The Inuvialuit Regional Corporation (IRC) is joining other Indigenous groups across the Northwest Territories in asking the NWT government to restrict alcohol sales during the Covid-19 pandemic.
In a news release on Monday, the corporation said restricting the amount of alcohol individuals can buy is “necessary for the safety of communities” and would help reduce the “common” issue of bootlegging. The corporation wants restrictions in place immediately.
“IRC strongly recommends that GNWT place restrictions on alcohol sales so residents can continue to make better choices, think clearly, and individuals and families are able to stay home safely,” IRC chair and chief executive Duane Smith was quoted as saying.
Smith said that would ensure “emergency funds intended to protect the most vulnerable [are] focused on their comfort, health, and continued safety.”
The news release claims some people are exploiting aid being given during the pandemic, like deferrals on public housing rent or increases to income support and Child Tax benefits.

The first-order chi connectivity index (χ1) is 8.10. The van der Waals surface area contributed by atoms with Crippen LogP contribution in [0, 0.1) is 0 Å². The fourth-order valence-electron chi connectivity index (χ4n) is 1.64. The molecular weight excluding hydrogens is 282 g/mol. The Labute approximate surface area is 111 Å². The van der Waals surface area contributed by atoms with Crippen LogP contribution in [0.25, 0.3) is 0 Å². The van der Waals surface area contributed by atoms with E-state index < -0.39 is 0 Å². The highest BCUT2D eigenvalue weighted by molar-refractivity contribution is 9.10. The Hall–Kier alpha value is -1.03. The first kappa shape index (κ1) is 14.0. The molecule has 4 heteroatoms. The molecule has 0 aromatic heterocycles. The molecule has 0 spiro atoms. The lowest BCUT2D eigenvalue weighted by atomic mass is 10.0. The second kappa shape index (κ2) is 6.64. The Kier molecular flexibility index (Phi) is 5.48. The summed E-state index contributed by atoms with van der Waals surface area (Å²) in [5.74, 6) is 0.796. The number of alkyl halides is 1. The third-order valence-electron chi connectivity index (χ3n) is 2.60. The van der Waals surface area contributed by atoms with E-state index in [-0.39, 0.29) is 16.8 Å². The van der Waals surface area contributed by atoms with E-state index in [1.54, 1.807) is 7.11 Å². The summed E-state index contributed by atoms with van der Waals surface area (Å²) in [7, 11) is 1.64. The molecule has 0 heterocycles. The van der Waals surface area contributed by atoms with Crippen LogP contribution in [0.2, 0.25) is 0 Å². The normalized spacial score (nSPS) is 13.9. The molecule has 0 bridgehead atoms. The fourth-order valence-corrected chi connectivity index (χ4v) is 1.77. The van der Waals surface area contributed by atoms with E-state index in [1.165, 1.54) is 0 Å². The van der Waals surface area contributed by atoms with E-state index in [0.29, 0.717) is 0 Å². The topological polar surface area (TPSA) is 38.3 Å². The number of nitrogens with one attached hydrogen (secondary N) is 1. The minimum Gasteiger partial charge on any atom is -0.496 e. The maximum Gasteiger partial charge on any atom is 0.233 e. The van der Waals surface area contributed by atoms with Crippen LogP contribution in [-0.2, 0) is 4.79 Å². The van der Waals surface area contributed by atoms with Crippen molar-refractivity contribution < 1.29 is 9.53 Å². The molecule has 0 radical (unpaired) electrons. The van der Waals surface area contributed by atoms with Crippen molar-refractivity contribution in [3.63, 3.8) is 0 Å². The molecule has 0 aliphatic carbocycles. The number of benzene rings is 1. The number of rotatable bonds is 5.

The corporation says this is causing “additional threat to the communities at a time of uncertainty and pandemic illness.”
Other Indigenous organizations and leaders across the NWT have asked for greater liquor restrictions during the pandemic.
On April 3, the Dene Nation sent a motion to the territorial government requesting the restriction of liquor and cannabis sales. Chief Norman Yakeleya added he was seeking funds to help people manage alcohol withdrawal.
Tu Nedhé-Wiilideh MLA Steve Norn has said he will lobby for liquor restrictions.
NWT may consider case-by-case solutions
Finance Minister Caroline Wawzonek told Cabin Radio last week there’s no “one size fits all” solution for the territory but restrictions could be considered for individual communities and liquor stores. She said the conversation around concerns about bootlegging was ongoing.
The six liquor stores controlled by the NWT Liquor and Cannabis Commission have been kept open during the pandemic but hours have been reduced and enhanced safety measures put in place.
Territorial health officials have said the benefits of keeping stores open outweigh the risks.
People who are dependent on alcohol could experience withdrawal or turn to consuming harmful products that contain alcohol. Officials have said this could place an added strain on the healthcare system.
Smith did not respond to a request for comment by the time of publication.